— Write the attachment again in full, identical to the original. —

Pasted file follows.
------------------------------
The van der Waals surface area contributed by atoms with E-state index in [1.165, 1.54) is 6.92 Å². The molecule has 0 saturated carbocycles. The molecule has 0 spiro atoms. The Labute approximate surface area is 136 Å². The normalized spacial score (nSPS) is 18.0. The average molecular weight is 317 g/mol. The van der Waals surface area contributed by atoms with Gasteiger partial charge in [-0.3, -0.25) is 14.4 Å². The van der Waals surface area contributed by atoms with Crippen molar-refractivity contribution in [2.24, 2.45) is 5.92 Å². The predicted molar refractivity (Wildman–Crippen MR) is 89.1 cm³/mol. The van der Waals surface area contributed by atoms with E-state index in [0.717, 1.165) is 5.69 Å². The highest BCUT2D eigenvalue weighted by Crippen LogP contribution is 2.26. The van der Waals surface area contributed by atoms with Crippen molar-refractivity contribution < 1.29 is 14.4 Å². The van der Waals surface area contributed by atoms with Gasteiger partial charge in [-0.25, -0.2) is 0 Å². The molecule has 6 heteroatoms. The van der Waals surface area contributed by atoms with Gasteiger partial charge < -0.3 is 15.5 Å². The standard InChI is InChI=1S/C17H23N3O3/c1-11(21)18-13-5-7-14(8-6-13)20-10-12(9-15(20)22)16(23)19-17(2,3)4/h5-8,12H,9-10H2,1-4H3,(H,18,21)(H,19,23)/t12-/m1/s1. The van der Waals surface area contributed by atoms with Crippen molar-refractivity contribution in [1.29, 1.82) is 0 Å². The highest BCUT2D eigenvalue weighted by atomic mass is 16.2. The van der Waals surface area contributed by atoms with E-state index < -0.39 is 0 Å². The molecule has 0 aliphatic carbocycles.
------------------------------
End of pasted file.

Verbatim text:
The van der Waals surface area contributed by atoms with E-state index in [1.165, 1.54) is 6.92 Å². The molecule has 0 saturated carbocycles. The molecule has 0 spiro atoms. The Labute approximate surface area is 136 Å². The normalized spacial score (nSPS) is 18.0. The average molecular weight is 317 g/mol. The van der Waals surface area contributed by atoms with Gasteiger partial charge in [-0.3, -0.25) is 14.4 Å². The van der Waals surface area contributed by atoms with Crippen molar-refractivity contribution in [2.24, 2.45) is 5.92 Å². The predicted molar refractivity (Wildman–Crippen MR) is 89.1 cm³/mol. The van der Waals surface area contributed by atoms with E-state index in [0.717, 1.165) is 5.69 Å². The highest BCUT2D eigenvalue weighted by Crippen LogP contribution is 2.26. The van der Waals surface area contributed by atoms with Crippen molar-refractivity contribution < 1.29 is 14.4 Å². The van der Waals surface area contributed by atoms with Gasteiger partial charge in [-0.25, -0.2) is 0 Å². The molecule has 6 heteroatoms. The van der Waals surface area contributed by atoms with Gasteiger partial charge < -0.3 is 15.5 Å². The standard InChI is InChI=1S/C17H23N3O3/c1-11(21)18-13-5-7-14(8-6-13)20-10-12(9-15(20)22)16(23)19-17(2,3)4/h5-8,12H,9-10H2,1-4H3,(H,18,21)(H,19,23)/t12-/m1/s1. The van der Waals surface area contributed by atoms with Crippen molar-refractivity contribution in [1.29, 1.82) is 0 Å². The highest BCUT2D eigenvalue weighted by atomic mass is 16.2. The van der Waals surface area contributed by atoms with E-state index < -0.39 is 0 Å². The molecule has 0 aliphatic carbocycles.